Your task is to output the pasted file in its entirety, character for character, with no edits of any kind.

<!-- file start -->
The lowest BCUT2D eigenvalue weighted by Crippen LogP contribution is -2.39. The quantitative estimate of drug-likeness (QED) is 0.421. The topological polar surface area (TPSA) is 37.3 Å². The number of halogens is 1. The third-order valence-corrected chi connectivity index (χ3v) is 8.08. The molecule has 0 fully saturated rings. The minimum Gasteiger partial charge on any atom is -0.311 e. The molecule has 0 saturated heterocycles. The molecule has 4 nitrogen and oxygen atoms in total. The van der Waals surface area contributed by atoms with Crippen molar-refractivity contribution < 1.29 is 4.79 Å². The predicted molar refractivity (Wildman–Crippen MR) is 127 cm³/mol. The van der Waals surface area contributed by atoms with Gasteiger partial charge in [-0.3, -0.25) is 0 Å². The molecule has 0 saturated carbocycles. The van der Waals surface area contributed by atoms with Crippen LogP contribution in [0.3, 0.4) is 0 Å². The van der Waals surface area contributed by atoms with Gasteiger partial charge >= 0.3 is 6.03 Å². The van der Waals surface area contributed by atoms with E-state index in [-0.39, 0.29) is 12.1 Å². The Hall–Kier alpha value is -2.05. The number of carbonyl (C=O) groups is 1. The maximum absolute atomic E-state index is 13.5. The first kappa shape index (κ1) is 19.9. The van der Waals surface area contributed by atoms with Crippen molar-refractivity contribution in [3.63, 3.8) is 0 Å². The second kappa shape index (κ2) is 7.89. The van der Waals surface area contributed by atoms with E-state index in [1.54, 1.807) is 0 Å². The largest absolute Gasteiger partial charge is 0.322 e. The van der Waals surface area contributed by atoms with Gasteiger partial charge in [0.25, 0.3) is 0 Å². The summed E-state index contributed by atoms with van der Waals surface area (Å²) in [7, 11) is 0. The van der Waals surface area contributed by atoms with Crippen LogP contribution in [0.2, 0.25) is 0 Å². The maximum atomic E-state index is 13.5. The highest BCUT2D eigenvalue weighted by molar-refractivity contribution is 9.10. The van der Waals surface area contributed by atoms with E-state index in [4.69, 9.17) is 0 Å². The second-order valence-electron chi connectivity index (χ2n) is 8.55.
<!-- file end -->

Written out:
The lowest BCUT2D eigenvalue weighted by Crippen LogP contribution is -2.39. The quantitative estimate of drug-likeness (QED) is 0.421. The topological polar surface area (TPSA) is 37.3 Å². The number of halogens is 1. The third-order valence-corrected chi connectivity index (χ3v) is 8.08. The molecule has 0 fully saturated rings. The minimum Gasteiger partial charge on any atom is -0.311 e. The molecule has 0 saturated heterocycles. The molecule has 4 nitrogen and oxygen atoms in total. The van der Waals surface area contributed by atoms with Crippen molar-refractivity contribution < 1.29 is 4.79 Å². The predicted molar refractivity (Wildman–Crippen MR) is 127 cm³/mol. The van der Waals surface area contributed by atoms with Gasteiger partial charge in [-0.3, -0.25) is 0 Å². The molecule has 0 saturated carbocycles. The van der Waals surface area contributed by atoms with Crippen LogP contribution in [0.3, 0.4) is 0 Å². The van der Waals surface area contributed by atoms with Gasteiger partial charge >= 0.3 is 6.03 Å². The van der Waals surface area contributed by atoms with E-state index in [-0.39, 0.29) is 12.1 Å². The Hall–Kier alpha value is -2.05. The number of carbonyl (C=O) groups is 1. The maximum absolute atomic E-state index is 13.5. The first kappa shape index (κ1) is 19.9. The van der Waals surface area contributed by atoms with Crippen molar-refractivity contribution in [3.63, 3.8) is 0 Å². The second kappa shape index (κ2) is 7.89. The van der Waals surface area contributed by atoms with E-state index in [1.54, 1.807) is 0 Å². The largest absolute Gasteiger partial charge is 0.322 e. The van der Waals surface area contributed by atoms with Gasteiger partial charge in [0.25, 0.3) is 0 Å². The summed E-state index contributed by atoms with van der Waals surface area (Å²) in [7, 11) is 0. The van der Waals surface area contributed by atoms with Crippen LogP contribution in [0.2, 0.25) is 0 Å². The maximum atomic E-state index is 13.5. The highest BCUT2D eigenvalue weighted by molar-refractivity contribution is 9.10. The van der Waals surface area contributed by atoms with E-state index in [4.69, 9.17) is 0 Å². The second-order valence-electron chi connectivity index (χ2n) is 8.55.